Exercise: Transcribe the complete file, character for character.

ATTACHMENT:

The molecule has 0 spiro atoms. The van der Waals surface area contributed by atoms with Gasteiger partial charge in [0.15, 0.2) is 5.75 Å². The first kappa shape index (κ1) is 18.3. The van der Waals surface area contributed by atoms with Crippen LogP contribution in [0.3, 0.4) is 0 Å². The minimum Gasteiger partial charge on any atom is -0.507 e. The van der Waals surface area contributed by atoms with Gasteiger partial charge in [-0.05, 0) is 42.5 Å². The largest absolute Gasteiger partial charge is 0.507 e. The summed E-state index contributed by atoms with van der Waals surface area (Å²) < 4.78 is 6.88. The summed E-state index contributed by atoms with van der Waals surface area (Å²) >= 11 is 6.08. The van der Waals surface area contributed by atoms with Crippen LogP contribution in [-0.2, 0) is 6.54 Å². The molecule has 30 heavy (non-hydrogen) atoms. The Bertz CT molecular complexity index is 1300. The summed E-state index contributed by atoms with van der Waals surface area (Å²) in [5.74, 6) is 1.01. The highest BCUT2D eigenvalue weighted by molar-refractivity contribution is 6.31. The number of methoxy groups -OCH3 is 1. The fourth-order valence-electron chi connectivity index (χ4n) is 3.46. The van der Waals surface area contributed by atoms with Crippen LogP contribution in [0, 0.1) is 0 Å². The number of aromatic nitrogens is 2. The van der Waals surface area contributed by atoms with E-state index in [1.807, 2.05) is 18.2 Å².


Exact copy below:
The molecule has 0 spiro atoms. The van der Waals surface area contributed by atoms with Gasteiger partial charge in [0.15, 0.2) is 5.75 Å². The first kappa shape index (κ1) is 18.3. The van der Waals surface area contributed by atoms with Crippen LogP contribution in [0.3, 0.4) is 0 Å². The minimum Gasteiger partial charge on any atom is -0.507 e. The van der Waals surface area contributed by atoms with Gasteiger partial charge in [-0.05, 0) is 42.5 Å². The largest absolute Gasteiger partial charge is 0.507 e. The summed E-state index contributed by atoms with van der Waals surface area (Å²) < 4.78 is 6.88. The summed E-state index contributed by atoms with van der Waals surface area (Å²) >= 11 is 6.08. The van der Waals surface area contributed by atoms with Crippen LogP contribution in [-0.2, 0) is 6.54 Å². The molecule has 30 heavy (non-hydrogen) atoms. The Bertz CT molecular complexity index is 1300. The summed E-state index contributed by atoms with van der Waals surface area (Å²) in [5.74, 6) is 1.01. The highest BCUT2D eigenvalue weighted by molar-refractivity contribution is 6.31. The number of methoxy groups -OCH3 is 1. The fourth-order valence-electron chi connectivity index (χ4n) is 3.46. The van der Waals surface area contributed by atoms with Crippen LogP contribution in [0, 0.1) is 0 Å². The number of aromatic nitrogens is 2. The van der Waals surface area contributed by atoms with E-state index in [1.807, 2.05) is 18.2 Å².